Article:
Terrorism Ruled out As Motive in Empire State Building Attack

U.S. officials have ruled out terrorism as a motive in this week’s Empire State Building shooting.

Ali Abu Kamal, a 69-year-old Palestinian, opened fire Sunday afternoon on the crowded 86th-floor observation deck, killing one tourist, wounding six others and then fatally shooting himself.

Relatives said Kamal, an English teacher from the Gaza Strip, was distraught over big financial losses he had suffered since his arrival in the United States on Christmas Eve.

He had hoped to invest his $300,000 life savings and bring his family to the United States, family members have said.

He apparently bought his gun in Florida.

Law enforcement officials initially feared that the shooting was politically motivated and rounded up scores of witnesses from the observation deck and sent a team from the U.S. Embassy to the family’s home in Gaza.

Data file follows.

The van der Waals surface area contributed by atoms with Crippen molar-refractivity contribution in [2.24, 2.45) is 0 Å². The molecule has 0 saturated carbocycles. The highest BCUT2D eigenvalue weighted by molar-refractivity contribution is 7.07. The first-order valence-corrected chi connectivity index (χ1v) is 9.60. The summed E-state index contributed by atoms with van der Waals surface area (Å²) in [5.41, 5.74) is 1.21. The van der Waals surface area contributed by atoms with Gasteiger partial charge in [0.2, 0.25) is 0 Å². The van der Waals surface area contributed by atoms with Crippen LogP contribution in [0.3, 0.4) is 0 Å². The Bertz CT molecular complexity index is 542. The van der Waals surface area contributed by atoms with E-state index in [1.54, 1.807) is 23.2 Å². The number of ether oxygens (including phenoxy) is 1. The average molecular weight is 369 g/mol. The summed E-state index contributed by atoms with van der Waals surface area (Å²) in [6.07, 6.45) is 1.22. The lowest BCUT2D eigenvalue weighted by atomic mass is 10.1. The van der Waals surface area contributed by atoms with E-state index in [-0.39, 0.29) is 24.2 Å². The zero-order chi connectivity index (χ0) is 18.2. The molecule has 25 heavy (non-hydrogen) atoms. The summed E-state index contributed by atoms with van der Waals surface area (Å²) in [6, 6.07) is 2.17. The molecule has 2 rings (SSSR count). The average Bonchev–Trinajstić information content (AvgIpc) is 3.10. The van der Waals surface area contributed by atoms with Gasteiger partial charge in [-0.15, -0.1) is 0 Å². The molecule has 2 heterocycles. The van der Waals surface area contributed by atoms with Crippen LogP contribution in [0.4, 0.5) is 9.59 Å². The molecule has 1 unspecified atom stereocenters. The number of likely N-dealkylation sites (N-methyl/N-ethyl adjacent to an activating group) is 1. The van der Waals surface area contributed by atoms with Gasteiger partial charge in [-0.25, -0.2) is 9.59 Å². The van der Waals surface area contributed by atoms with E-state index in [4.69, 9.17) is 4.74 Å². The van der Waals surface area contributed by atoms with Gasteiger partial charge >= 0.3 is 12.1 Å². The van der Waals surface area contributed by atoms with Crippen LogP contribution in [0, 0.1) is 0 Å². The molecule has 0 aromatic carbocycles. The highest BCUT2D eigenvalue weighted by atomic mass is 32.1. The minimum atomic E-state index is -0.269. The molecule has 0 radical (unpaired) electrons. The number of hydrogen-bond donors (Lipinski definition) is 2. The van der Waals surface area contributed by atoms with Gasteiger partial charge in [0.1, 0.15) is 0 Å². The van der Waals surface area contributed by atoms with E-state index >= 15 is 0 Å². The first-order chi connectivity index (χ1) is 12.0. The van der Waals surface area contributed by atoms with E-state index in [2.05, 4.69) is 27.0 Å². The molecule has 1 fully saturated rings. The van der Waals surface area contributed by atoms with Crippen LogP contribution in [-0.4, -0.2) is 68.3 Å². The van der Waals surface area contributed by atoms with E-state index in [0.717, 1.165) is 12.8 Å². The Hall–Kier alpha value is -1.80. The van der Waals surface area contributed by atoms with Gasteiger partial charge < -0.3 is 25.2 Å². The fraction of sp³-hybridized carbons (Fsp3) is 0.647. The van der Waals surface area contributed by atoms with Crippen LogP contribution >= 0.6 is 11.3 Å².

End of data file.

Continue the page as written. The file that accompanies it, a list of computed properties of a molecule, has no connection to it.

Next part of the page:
“We have no reason to believe that this was someone other than a deranged individual acting on his own,” said Howard Safir, New York City police commissioner.

“My husband is not a terrorist, he was just hopeless,” Fathiya Abu Kamal, 55, was quoted as saying. “He was aged, he had nothing to do with politics, or terrorism, or crime.”

Kamal carried Palestinian Authority documents identifying his home town as Ramallah and his place of birth as Jaffa.

The building planned to reopen to tourists after installing metal detectors.

Kamal killed Christoffer Burmeister, a 27-year-old jazz guitarist for the Bush Pilots, a Danish rock band. Among the critically wounded was Matthew Gross, 27, of Montclair, N.J., who played in the same band. Also wounded were a 52-year- old Argentine man; a 30-year-old Swiss man, a 35-year-old New York City man and a married couple from Verdun, France.

NEXT STORY